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Treating an In-grown Toenail
by admin on: September 16th, 2011

Most Americans have been crippled by the pain, inflammation and infection of an ingrown toenail. The first indication is a hard, swollen area along the outer edge of your toenail that is very tender to the touch. If you don’t initiate some kind of treatment soon, the nail and surrounding tissue will get red and become infected. This ailment is particularly common with teenagers whose feet are growing fast everyday.

Any toe can be affected, but an in-grown toenail seems to frequent the big toe the most. Typically, this occurs because the skin surrounding the big toe grows over the nail, or the nail grows into the skin (usually on the sides). Either way, it is a prelude to pain and difficulty walking.

Avoidance is the most prudent way to dodge this painful ailment. Start by trimming your toenails straight across and not too short. Don’t trim the corners to shape the nail like your rounded toe, because this can actually increase your chances of an ingrown nail.

Avoid tight shoes that may compress the skin into the nail and cause an infection to begin. Some individuals have a congenital proclivity toward in-grown toenails when their nail is too large for the surrounding tissue. Additionally, trauma to your toes can easily start a process of pain and infection.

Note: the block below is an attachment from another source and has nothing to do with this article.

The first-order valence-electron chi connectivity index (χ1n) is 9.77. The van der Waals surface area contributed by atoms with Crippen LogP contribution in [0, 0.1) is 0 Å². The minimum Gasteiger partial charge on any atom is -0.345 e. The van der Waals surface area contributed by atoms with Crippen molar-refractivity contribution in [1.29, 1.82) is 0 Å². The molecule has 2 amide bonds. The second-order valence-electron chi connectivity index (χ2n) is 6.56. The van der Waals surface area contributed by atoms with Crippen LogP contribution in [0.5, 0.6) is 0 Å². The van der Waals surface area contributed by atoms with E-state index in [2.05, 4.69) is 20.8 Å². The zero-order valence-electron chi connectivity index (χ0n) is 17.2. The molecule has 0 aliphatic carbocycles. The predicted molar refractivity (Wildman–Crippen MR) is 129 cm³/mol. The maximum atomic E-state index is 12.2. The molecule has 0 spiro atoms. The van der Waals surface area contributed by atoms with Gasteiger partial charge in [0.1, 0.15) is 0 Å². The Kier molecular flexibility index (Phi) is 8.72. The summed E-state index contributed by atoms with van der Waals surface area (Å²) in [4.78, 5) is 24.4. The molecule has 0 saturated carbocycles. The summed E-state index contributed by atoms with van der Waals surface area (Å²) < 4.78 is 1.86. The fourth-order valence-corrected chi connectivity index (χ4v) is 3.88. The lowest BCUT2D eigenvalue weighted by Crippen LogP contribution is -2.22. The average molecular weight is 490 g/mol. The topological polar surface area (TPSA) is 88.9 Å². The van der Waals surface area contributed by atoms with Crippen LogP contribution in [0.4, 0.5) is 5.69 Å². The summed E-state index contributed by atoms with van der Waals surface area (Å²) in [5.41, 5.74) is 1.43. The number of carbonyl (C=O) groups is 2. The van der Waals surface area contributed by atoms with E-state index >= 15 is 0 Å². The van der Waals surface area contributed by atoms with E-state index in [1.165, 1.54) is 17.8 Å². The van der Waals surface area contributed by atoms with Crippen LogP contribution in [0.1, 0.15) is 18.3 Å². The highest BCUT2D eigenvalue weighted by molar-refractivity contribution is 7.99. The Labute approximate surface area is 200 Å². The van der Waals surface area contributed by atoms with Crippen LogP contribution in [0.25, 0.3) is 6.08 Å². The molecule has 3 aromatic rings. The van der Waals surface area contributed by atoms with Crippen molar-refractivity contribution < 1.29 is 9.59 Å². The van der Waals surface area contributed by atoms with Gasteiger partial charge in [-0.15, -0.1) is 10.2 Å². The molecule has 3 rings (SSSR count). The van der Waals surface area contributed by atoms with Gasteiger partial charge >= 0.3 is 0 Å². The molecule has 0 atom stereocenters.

To care for an ingrown toenail, soak your foot in warm water three to four times a day. Slipping a waxed dental floss between the nail and your skin will help to reduce the inflammation. Make sure your foot is kept dry for the rest of the day and wear sandals to allow the nail to mend without compression. An over-the-counter pain reliever like Ibuprofen or Acetaminophen can alleviate the pain and discomfort.

If your condition worsens, contact your family physician to get treatment and recommendations. If you’re a diabetic, you shouldn’t treat your own foot ailments, but should seek medical attention immediately for any indication that your feet have been compromised.

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